Michael's Notebook

The online notebook of Michael Nielsen. My work aims to help create systems which support creativity and discovery. Currently, my main projects are working on metascience, programmable matter, and tools for thought. In the past I've worked on quantum computing, open science, and artificial intelligence, and there's a lot of crossover with my current interests. Bio (2020).

I like to write books. You can also get a sense of some of my favorite projects over the years. And some of my current work is described below.

I'm a Research Fellow at the Astera Institute.

Tags: quantum, qis, paper, display, qc, tft, metascience, scienceplusplus, misc, fom, os, ci, universality, ai, science, physics, cs, memory, twitter, sb, wn, xrisk, df, podcast, book, math, majorization, notes, talk, ongoing, class, personal, life, gtd, search, dod, writing, interview, conversation, ea, design, quanta, publishing, geometry, self, email, places, climate, art, video, top, research, thesis

Ongoing: LLM uses, reading, places, quotes, slow, sporadica, unusual, workshop template




I believe far better social processes are possible in science, processes that can activate great latent potential for discovery. However, at present the social processes mostly change only very slowly, despite clear problems. How can we create a world in which science rapidly and routinely greatly improves its social processes? Much of my thinking is under the scienceplusplus tag; here's a few selected items:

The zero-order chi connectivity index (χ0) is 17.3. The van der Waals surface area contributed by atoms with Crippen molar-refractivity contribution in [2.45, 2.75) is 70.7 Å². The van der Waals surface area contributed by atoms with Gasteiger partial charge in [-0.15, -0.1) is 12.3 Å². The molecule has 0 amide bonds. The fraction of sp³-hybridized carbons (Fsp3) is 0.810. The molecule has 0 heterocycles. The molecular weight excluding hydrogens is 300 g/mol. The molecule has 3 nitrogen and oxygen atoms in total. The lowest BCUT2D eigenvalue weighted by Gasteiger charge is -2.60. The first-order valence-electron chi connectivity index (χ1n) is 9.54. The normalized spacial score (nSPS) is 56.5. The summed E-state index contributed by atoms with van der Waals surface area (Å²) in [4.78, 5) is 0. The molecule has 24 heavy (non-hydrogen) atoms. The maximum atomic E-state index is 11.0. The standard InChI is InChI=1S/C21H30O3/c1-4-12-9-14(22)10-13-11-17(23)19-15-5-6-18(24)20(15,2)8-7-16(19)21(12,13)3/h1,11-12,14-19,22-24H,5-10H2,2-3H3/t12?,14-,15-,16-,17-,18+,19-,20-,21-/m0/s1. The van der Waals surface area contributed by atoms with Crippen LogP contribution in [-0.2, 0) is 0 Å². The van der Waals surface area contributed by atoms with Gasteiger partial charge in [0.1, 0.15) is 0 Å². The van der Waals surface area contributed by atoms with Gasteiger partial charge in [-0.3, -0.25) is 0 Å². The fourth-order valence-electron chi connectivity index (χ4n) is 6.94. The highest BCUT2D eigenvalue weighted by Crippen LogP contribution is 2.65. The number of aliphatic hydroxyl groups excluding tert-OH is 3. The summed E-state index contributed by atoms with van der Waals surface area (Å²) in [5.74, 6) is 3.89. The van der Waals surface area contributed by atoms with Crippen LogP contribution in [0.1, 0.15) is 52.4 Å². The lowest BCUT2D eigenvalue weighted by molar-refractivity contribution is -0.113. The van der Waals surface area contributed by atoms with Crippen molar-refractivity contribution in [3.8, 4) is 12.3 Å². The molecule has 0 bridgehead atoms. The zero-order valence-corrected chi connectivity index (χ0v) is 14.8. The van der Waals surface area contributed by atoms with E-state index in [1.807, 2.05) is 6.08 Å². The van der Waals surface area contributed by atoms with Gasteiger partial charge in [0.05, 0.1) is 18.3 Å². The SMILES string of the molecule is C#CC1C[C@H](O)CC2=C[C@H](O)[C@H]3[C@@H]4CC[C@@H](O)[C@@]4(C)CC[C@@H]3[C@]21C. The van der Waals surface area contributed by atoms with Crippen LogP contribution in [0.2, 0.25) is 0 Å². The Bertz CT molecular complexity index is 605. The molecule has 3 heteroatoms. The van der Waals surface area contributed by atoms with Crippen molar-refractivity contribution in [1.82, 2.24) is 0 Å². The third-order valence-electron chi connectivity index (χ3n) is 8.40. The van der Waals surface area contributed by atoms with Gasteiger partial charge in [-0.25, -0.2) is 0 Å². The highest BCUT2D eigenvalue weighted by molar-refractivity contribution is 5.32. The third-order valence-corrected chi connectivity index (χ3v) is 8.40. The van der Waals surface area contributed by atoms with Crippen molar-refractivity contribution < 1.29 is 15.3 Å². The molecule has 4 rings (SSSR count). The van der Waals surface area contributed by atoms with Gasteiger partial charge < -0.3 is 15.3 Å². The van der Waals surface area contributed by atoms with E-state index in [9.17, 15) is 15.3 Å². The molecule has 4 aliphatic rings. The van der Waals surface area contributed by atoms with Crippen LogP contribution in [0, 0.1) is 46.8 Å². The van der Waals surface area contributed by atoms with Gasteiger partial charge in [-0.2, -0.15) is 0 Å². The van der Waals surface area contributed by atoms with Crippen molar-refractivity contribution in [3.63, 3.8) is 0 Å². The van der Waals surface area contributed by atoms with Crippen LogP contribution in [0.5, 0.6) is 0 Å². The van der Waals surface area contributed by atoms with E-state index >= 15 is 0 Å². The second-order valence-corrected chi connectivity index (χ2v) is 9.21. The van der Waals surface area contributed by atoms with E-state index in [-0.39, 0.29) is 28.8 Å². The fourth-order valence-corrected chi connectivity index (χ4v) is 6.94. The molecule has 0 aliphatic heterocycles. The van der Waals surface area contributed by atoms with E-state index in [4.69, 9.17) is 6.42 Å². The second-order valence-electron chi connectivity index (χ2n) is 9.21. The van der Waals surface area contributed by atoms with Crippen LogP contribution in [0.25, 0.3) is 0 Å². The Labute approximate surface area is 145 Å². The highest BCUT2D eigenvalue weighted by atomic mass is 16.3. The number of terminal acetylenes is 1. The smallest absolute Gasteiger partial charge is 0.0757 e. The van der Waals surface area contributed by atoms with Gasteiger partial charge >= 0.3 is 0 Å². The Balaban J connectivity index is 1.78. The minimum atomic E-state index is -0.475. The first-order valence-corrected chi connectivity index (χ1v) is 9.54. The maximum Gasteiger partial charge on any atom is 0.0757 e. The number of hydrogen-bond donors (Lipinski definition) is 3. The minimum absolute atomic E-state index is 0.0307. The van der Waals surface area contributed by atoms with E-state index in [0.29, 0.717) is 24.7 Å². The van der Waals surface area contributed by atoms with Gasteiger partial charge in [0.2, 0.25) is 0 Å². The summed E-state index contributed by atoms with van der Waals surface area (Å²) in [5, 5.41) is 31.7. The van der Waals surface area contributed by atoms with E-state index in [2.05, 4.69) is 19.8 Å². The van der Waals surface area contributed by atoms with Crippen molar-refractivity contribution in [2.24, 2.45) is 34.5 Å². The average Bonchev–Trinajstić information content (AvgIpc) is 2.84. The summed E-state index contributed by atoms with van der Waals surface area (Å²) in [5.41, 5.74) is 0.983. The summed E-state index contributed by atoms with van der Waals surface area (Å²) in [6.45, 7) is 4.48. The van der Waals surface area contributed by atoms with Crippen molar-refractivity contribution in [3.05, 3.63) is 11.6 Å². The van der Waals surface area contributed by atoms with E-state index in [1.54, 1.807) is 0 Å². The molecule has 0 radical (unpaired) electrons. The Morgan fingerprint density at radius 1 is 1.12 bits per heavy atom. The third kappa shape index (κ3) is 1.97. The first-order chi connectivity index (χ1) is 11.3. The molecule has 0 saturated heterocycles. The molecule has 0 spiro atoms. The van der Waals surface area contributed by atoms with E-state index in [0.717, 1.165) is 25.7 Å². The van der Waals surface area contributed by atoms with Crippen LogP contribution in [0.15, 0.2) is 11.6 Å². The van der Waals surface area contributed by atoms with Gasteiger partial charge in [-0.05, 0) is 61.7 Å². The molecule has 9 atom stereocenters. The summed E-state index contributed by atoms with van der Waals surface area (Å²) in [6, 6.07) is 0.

The Future of Matter

It is sometimes implied physics is near an end – a "theory of everything" – because we understand so much about the basic rules governing matter and our universe. That's like assuming computer science would end with the Turing machine, computing's "theory of everything". Of course, it kickstarted a massive explosion. I believe we're currently beginning to do for matter what Turing and successors did for computing. Can we make matter truly programmable? Can we invent new high-level abstractions and design ides, doing for matter what people like John McCarthy, Alan Kay, and co did for computing? Much of my thinking is under the fom tag; here's a few selected items:

Selected Projects

A fuller listing may be found here.